May 13, 2009 / 11:38 PM / 11 years ago

UPDATE 1-U.S. judge OKs bankruptcy loan for General Growth

* Judge approves $400 million DIP loan

* DIP loan awarded to Farallon group

* DIP loan can be paid off in part of stock in new co

By Ilaina Jonas

NEW YORK, May 13 (Reuters) - A federal bankruptcy judge on Wednesday approved a two-year, $400 million financing package put together by a group led by Farallon Capital Management to help mall owner General Growth Properties Inc GGWPQ.PK continue to operate.

Judge Allan Gropper, of Manhattan’s U.S. bankruptcy court, approved the debtor-in-possession (DIP) loan offered by the Farallon group after the plan was revised to provide greater protection for General Growth’s secured mortgage lenders.

Chicago-based General Growth, which owns and operates more than 200 malls in 44 U.S. states. filed for Chapter 11 bankruptcy protection on April 16, making it the biggest real estate bankruptcy in U.S. history.

The company blamed its collapse on the credit crisis, which it said left the company with no sources of loans to replace maturing mortgage and corporate loans. More than 160 of the malls were included in the bankruptcy.

After parenthetical nudges from the judge (“This isn’t rocket science”), General Growth, its creditors and its DIP lenders agreed to the financing package, which gives secured lenders a first lien on the extra cash the malls generate and a second lien on a group of properties.

General Growth also will continue to pay the interest on its mortgages at the pre-filing rate, under the plan.

The DIP, as it is referred to, calls for General Growth to pay interest of 12 percent above Libor on the loan. It also will pay the lenders an exit fee equal to 3.75 percent of the loan.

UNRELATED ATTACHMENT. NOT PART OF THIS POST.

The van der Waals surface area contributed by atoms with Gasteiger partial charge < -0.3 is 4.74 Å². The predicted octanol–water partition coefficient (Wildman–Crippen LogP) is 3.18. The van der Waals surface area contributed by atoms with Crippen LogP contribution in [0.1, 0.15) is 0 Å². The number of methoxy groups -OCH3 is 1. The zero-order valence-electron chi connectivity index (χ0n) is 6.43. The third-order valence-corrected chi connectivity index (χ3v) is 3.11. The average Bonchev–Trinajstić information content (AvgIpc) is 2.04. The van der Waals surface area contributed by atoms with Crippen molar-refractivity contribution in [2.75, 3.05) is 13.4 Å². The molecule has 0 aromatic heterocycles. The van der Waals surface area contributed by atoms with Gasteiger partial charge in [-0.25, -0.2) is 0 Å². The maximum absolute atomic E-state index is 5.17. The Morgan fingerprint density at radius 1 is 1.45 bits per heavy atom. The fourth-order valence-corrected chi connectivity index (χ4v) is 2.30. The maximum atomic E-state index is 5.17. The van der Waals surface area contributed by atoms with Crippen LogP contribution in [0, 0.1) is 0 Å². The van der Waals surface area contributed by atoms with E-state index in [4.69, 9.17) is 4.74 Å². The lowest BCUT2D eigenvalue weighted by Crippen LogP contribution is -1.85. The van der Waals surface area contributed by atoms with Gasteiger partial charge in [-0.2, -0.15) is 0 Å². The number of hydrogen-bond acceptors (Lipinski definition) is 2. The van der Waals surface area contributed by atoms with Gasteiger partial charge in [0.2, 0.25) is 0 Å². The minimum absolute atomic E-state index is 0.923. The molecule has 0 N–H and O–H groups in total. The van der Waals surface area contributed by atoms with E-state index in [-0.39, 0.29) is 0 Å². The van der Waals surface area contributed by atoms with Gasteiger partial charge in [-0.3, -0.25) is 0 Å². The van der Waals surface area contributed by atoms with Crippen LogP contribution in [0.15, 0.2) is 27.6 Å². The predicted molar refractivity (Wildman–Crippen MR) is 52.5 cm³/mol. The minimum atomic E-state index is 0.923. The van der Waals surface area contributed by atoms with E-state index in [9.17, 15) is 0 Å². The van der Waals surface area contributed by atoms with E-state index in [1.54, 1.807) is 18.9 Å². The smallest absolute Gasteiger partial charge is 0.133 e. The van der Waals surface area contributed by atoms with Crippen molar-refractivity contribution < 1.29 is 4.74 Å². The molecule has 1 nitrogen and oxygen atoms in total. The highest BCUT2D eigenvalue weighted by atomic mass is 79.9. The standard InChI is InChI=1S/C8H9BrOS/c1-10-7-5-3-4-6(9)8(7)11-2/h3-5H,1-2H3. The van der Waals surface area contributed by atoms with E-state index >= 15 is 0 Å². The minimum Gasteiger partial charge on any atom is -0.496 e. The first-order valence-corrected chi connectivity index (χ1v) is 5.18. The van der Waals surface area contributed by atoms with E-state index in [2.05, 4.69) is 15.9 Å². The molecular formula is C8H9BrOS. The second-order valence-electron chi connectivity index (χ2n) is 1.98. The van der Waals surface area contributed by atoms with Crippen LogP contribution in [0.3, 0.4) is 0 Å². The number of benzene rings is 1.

However, General Growth will have the option of using up to 8 percent of the stock in the post-bankruptcy company to repay the balance of the loan and the exit fee.

In a Monday evening auction, San Francisco-based Farallon beat out proposals by hedge fund Pershing Square Capital Management and by a Goldman Sachs Group Inc (GS.N)-Brookfield Asset Management team.

Pershing, a hedge fund headed by investor William Ackman, had been first to offer General Growth financing when it filed form bankruptcy. Farallon stepped in later, and Goldman/Brookfield entered the picture around May 8, about the time the hearing on the financing began.

“It’s a better DIP from a business perspective,” Gropper said, “particularly in these times when DIP loans are hard to find.”

Farallon, a hedge fund, is no stranger to mall investments. In 2007, Farallon teamed up with Simon Property Group Inc (SPG.N), the No. 1 U.S. mall owner, to buy mall owner Mills Corp. In that deal, Farallon and Simon also beat out Brookfield Asset Management.

Pershing has received $15 million from General Growth for its commitment, said Michael Stamer, a partner with Akin Gump Strauss Hauer & Feld LLP, which represents the Official Committee of Unsecured Creditors. The Goldman/Brookfield group is expected to ask for $5 million.

The DIP lenders include Open Air Investors LLC, managed by Farallon. Open air has agreed to commit $210 million, or more than half the financing. Luxor Capital LLC agreed to provide $110 million. Canpartners Investments IV LLC and Perry Principals Investments LLC, an affiliate of Perry Capital, each agreed to $25 million. Delaware Street Capital Master Funds LP put up $5 million. Affiliates of institutional investment managers Whitebox Advisors LLC agreed to put up the rest.

When General Growth filed for bankruptcy it had $18.4 billion of outstanding debt that either had matured or would mature before the end of 2012 including $2 billion past due, $1.3 billion more coming due this year and $6.4 billion due next year. (Reporting by Ilaina Jonas; Editing by Steve Orlofsky)

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